By Kyle Munzenrieder
By Kyle Munzenrieder
By Terrence McCoy
By Jeff Weinberger
By Ryan Yousefi
By Chuck Strouse
By Terrence McCoy
By Terrence McCoy
The campaign's headquarters, located in the lobby of the empty Park Washington Hotel (the Washington Avenue hotel currently is being refurbished), seldom hum with activity. On most days it's just Tamsitt or another volunteer answering the phone, and on a recent Tuesday morning there wasn't anyone there at all, because Tamsitt was out obtaining precinct maps. About 70 volunteers signed up to work on the campaign, Morningstar says, but there's little sign in Miami Beach of their presence. "It's hard to get people motivated to do anything," she concedes.
Overall, political analysts say Delaplaine will be doing well if he gets more than 30 percent of the vote, but no one is predicting a victory. Yet consultant and lobbyist Randy Hilliard believes that Delaplaine's vote count may surprise people. "I think he'll do very well," surmises Hilliard. "There's a great deal of voter discontent with incumbents." And Hilliard discounts the widespread view that Delaplaine is just running as a stunt: "Andrew is too intelligent a man to do something like this for the sake of frivolity." (Sources say Hilliard has served as an informal adviser to Delaplaine, but Hilliard declines to confirm or deny those accounts.) Most experts, though, view Delaplaine's candidacy with disdain. As political consultant Bob Goodman puts it, "I don't know what motivates him. Maybe it's a little of the Andy Warhol in all of us. He just isn't a serious contender; he has no chance."
Whatever his chances, sometimes Delaplaine and his supporters create the impression of having political momentum in a typical South Beach way: They throw parties, in this case parties-cum-fundraisers. Although turnouts may vary, they're always enjoyable affairs, and Delaplaine A witty, literate, and outgoing A almost always rises to the occasion. At one such party, when he's asked about his campaigning that day, he says, "I kissed three babies today -- so the state attorney's office is investigating me for child abuse!"
On a recent Friday night, over 70 people show up at the Bridgetown Grill on South Beach for a Delaplaine soiree, a considerably better showing than a similar event at Lincoln Road's 821 club the previous weekend, when only about 15 people attended. A table at the front of the Bridgetown staffed by two volunteers takes in approximately $1000 by the end of the evening. Even socialite and publicist Norma Jean Abraham, one of Delaplaine's creditors from the 1991 bankruptcy stemming from his failed South Beach nightclub Scratch, shows up to lend him support. Delaplaine is as irrepressible as ever -- joking, for instance, when someone hands him a cigarette, "This is my first bribe." But when he gives a brief campaign talk to the audience, he's animated by genuine passion. "The momentum is building," he says. "They realize we're serious." He goes on to talk about Coconut Grove, where he was born, as a wonderful place to live before "they built it out," he adds. "That leaves South Beach, and before they totally fucked it up, I wanted to have one thing to say about it. I'm trying to remind these people that have been in power that they were put up there to serve the people who live here, and they don't do that now. It's time we reminded them in no uncertain terms who their employers are." He finishes to whistles and strong applause.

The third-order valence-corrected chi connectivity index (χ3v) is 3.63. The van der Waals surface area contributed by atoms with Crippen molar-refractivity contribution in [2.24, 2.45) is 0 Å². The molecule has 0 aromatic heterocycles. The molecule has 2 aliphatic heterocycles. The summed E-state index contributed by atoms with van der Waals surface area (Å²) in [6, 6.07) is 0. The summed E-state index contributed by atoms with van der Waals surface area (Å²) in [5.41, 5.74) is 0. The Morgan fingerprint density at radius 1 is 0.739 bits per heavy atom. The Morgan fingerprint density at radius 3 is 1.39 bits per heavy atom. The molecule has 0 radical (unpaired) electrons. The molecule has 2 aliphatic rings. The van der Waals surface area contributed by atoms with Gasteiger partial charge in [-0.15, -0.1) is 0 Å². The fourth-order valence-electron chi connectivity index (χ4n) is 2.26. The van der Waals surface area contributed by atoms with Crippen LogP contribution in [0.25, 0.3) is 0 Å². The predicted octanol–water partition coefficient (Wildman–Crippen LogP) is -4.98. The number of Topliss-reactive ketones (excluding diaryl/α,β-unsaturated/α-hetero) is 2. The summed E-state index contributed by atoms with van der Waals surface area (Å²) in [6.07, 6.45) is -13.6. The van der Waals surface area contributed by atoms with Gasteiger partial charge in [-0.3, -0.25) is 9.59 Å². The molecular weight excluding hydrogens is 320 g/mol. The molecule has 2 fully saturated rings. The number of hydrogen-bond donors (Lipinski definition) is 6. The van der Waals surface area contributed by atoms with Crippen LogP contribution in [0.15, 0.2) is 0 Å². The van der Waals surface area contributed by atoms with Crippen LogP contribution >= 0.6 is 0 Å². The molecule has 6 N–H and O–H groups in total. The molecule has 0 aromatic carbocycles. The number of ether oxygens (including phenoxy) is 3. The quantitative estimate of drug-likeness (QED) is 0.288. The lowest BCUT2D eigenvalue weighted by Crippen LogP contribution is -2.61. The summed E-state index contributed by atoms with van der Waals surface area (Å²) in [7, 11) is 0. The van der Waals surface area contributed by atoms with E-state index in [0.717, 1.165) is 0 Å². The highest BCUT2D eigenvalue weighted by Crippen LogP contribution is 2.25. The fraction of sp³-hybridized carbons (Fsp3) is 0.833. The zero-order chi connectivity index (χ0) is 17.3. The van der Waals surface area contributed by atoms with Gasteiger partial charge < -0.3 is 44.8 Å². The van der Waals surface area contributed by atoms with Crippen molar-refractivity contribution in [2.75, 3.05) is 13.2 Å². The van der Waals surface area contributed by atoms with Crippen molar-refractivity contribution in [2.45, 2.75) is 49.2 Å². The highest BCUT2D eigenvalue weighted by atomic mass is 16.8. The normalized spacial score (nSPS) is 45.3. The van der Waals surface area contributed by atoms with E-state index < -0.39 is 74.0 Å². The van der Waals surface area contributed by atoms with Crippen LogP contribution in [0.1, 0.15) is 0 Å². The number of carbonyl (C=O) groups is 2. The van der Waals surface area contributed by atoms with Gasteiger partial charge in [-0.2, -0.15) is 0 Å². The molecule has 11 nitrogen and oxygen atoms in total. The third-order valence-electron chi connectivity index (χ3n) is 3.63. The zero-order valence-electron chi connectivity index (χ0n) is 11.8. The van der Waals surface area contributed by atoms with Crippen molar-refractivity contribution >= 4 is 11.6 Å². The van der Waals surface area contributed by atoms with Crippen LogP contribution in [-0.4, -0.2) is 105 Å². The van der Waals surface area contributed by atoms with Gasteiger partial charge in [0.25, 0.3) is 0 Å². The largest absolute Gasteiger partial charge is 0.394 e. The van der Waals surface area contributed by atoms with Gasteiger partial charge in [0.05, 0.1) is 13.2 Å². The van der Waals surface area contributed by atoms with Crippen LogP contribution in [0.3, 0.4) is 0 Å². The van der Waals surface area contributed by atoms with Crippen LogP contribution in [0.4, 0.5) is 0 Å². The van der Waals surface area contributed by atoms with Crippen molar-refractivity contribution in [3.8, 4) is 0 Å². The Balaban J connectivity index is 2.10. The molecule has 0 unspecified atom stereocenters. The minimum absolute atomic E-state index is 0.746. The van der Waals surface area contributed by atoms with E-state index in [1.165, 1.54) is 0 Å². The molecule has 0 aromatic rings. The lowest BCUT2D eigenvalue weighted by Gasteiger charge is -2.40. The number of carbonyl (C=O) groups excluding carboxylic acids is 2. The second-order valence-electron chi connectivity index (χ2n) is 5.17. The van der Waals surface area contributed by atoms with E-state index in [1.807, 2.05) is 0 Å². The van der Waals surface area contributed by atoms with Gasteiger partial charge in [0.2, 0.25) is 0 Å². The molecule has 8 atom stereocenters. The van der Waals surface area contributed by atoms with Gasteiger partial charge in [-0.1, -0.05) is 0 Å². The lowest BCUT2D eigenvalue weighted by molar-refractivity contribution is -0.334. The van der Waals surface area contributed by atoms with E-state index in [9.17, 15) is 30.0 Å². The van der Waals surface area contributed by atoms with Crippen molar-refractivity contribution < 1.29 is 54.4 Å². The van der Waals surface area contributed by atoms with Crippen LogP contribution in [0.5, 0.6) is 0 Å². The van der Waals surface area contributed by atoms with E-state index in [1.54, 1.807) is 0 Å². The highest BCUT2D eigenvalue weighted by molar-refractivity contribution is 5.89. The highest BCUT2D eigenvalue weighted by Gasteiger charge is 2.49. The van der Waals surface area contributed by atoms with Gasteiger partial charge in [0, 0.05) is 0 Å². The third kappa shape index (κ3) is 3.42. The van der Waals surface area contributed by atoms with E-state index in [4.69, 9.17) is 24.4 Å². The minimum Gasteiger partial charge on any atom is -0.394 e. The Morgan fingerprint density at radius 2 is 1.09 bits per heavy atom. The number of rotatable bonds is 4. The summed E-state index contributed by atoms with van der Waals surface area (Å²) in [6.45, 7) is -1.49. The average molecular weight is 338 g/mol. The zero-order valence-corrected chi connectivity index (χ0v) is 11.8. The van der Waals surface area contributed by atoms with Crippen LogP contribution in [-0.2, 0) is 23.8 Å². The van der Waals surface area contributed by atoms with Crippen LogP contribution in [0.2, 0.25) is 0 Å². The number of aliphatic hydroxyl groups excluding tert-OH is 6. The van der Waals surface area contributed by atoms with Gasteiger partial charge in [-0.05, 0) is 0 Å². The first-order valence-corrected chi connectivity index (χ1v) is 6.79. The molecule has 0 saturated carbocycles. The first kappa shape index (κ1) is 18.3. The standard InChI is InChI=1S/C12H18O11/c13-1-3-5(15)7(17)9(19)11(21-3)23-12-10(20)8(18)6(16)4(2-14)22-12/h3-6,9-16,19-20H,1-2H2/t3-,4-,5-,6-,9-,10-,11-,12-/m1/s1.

After his speech he even acts like a concerned political official. When a man who lives near Glam Slam complains about his frustration at getting noise codes enforced by different city departments, Delaplaine listens patiently and tells him: "We'll have a meeting with the police about this." It's as if Delaplaine really believes that he could get elected.
The real challenge for Andrew Delaplaine comes when he tries to reach beyond his hard-core South Beach base to the broader electorate. His first serious test in that regard occurs at a candidates' forum on October 10, the day that the Herald publishes a critical article about him headlined, "Beach candidate boasts 'new vision,' messy past." Besides the article's references to his 1991 bankruptcy and two arrests A one in 1992 for public intoxication, the other in 1985 for drunk driving A there's the lingering allegation that he deliberately published anti-Semitic slurs in Wire. Delaplaine and his staff have always said that a 1993 reference to "Jewish landlords" resulted from a typographical error. But that explanation may not be sufficient to appease the heavily Jewish audience he has to face tonight in the candidates' forum, sponsored by the Middle Beach Community Association and held at the Miami Heart Institute. After being portrayed as an irresponsible anti-Semitic lush in the Herald profile, Delaplaine has, perhaps, some damage control to attend to.
In a bid for respectability, he's abandoned his T-shirt look, supplementing his usual khakis with a blue blazer, red tie, and white shirt. He sits on a dais with candidates for the city commission: incumbents Susan Gottlieb, Martin Shapiro, and David Pearlson, plus two challengers. Mayor Gelber is running late. In response to questions from moderator Dwight Lauderdale of Channel 10, Delaplaine and the others explain why they're running for office.
"I saw an entrenched mayor representing an entrenched power structure," Delaplaine says. "A small businessman trying to get a Dumpster in back of his alley has more trouble than Thomas Kramer does in getting a 60-story building built." That comment elicits modest applause from the crowd of more than 100 voters.